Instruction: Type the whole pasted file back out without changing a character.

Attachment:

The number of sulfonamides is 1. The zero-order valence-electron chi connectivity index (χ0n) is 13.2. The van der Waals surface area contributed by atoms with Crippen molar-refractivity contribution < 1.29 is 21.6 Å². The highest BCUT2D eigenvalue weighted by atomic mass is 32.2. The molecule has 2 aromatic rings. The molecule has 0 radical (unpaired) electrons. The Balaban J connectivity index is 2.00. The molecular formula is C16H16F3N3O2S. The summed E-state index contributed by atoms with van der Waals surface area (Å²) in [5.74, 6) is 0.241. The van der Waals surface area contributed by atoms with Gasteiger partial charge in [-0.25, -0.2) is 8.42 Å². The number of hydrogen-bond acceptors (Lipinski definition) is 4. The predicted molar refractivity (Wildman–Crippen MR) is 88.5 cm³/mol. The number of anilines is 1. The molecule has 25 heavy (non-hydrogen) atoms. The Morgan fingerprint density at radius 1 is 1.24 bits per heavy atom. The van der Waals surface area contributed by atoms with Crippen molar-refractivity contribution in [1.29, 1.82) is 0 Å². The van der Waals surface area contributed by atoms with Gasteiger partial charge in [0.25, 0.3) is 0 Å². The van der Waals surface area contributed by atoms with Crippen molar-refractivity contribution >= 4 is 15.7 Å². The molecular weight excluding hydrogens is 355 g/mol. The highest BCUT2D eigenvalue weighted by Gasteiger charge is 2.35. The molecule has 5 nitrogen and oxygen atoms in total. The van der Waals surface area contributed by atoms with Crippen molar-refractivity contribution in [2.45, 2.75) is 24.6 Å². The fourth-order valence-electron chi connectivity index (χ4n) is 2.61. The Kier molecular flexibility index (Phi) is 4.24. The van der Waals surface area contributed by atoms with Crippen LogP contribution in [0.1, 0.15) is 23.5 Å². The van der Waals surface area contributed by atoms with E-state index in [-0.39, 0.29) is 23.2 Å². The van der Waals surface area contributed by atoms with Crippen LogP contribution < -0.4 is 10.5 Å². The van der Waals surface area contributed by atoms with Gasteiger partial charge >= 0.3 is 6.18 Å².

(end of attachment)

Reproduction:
The number of sulfonamides is 1. The zero-order valence-electron chi connectivity index (χ0n) is 13.2. The van der Waals surface area contributed by atoms with Crippen molar-refractivity contribution < 1.29 is 21.6 Å². The highest BCUT2D eigenvalue weighted by atomic mass is 32.2. The molecule has 2 aromatic rings. The molecule has 0 radical (unpaired) electrons. The Balaban J connectivity index is 2.00. The molecular formula is C16H16F3N3O2S. The summed E-state index contributed by atoms with van der Waals surface area (Å²) in [5.74, 6) is 0.241. The van der Waals surface area contributed by atoms with Gasteiger partial charge in [-0.25, -0.2) is 8.42 Å². The number of hydrogen-bond acceptors (Lipinski definition) is 4. The predicted molar refractivity (Wildman–Crippen MR) is 88.5 cm³/mol. The number of anilines is 1. The molecule has 25 heavy (non-hydrogen) atoms. The Morgan fingerprint density at radius 1 is 1.24 bits per heavy atom. The van der Waals surface area contributed by atoms with Crippen molar-refractivity contribution in [1.29, 1.82) is 0 Å². The van der Waals surface area contributed by atoms with Gasteiger partial charge in [0.25, 0.3) is 0 Å². The van der Waals surface area contributed by atoms with Crippen molar-refractivity contribution >= 4 is 15.7 Å². The molecular weight excluding hydrogens is 355 g/mol. The highest BCUT2D eigenvalue weighted by Gasteiger charge is 2.35. The molecule has 5 nitrogen and oxygen atoms in total. The van der Waals surface area contributed by atoms with Crippen molar-refractivity contribution in [2.45, 2.75) is 24.6 Å². The fourth-order valence-electron chi connectivity index (χ4n) is 2.61. The Kier molecular flexibility index (Phi) is 4.24. The van der Waals surface area contributed by atoms with Crippen LogP contribution in [0.1, 0.15) is 23.5 Å². The van der Waals surface area contributed by atoms with E-state index in [-0.39, 0.29) is 23.2 Å². The van der Waals surface area contributed by atoms with Crippen LogP contribution < -0.4 is 10.5 Å². The van der Waals surface area contributed by atoms with Gasteiger partial charge >= 0.3 is 6.18 Å².